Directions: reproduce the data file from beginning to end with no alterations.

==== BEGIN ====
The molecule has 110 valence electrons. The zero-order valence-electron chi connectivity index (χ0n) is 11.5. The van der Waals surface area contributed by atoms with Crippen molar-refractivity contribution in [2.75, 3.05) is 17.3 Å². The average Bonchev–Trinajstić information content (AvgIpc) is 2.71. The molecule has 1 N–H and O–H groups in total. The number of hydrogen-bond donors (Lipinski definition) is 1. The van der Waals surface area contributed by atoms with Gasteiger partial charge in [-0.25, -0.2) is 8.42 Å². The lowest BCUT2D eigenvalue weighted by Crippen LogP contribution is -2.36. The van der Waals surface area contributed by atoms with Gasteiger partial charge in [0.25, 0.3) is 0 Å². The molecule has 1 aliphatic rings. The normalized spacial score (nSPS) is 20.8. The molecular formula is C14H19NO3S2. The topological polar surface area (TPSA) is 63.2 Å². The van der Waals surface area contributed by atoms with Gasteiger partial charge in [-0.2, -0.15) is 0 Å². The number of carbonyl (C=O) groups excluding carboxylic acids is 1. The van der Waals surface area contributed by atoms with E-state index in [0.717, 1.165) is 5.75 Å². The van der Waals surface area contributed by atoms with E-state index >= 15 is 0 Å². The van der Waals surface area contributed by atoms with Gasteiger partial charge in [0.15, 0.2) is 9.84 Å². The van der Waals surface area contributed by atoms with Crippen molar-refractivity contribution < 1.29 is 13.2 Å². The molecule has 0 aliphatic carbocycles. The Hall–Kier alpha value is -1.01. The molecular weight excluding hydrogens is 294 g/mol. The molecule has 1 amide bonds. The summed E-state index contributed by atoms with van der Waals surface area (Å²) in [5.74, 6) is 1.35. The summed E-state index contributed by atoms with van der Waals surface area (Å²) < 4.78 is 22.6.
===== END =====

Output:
The molecule has 110 valence electrons. The zero-order valence-electron chi connectivity index (χ0n) is 11.5. The van der Waals surface area contributed by atoms with Crippen molar-refractivity contribution in [2.75, 3.05) is 17.3 Å². The average Bonchev–Trinajstić information content (AvgIpc) is 2.71. The molecule has 1 N–H and O–H groups in total. The number of hydrogen-bond donors (Lipinski definition) is 1. The van der Waals surface area contributed by atoms with Gasteiger partial charge in [-0.25, -0.2) is 8.42 Å². The lowest BCUT2D eigenvalue weighted by Crippen LogP contribution is -2.36. The van der Waals surface area contributed by atoms with Gasteiger partial charge in [0.25, 0.3) is 0 Å². The molecule has 1 aliphatic rings. The normalized spacial score (nSPS) is 20.8. The molecular formula is C14H19NO3S2. The topological polar surface area (TPSA) is 63.2 Å². The van der Waals surface area contributed by atoms with Gasteiger partial charge in [-0.2, -0.15) is 0 Å². The number of carbonyl (C=O) groups excluding carboxylic acids is 1. The van der Waals surface area contributed by atoms with E-state index in [0.717, 1.165) is 5.75 Å². The van der Waals surface area contributed by atoms with E-state index >= 15 is 0 Å². The van der Waals surface area contributed by atoms with Gasteiger partial charge in [0.15, 0.2) is 9.84 Å². The van der Waals surface area contributed by atoms with Crippen molar-refractivity contribution < 1.29 is 13.2 Å². The molecule has 0 aliphatic carbocycles. The Hall–Kier alpha value is -1.01. The molecular weight excluding hydrogens is 294 g/mol. The molecule has 1 amide bonds. The summed E-state index contributed by atoms with van der Waals surface area (Å²) in [5.74, 6) is 1.35. The summed E-state index contributed by atoms with van der Waals surface area (Å²) < 4.78 is 22.6.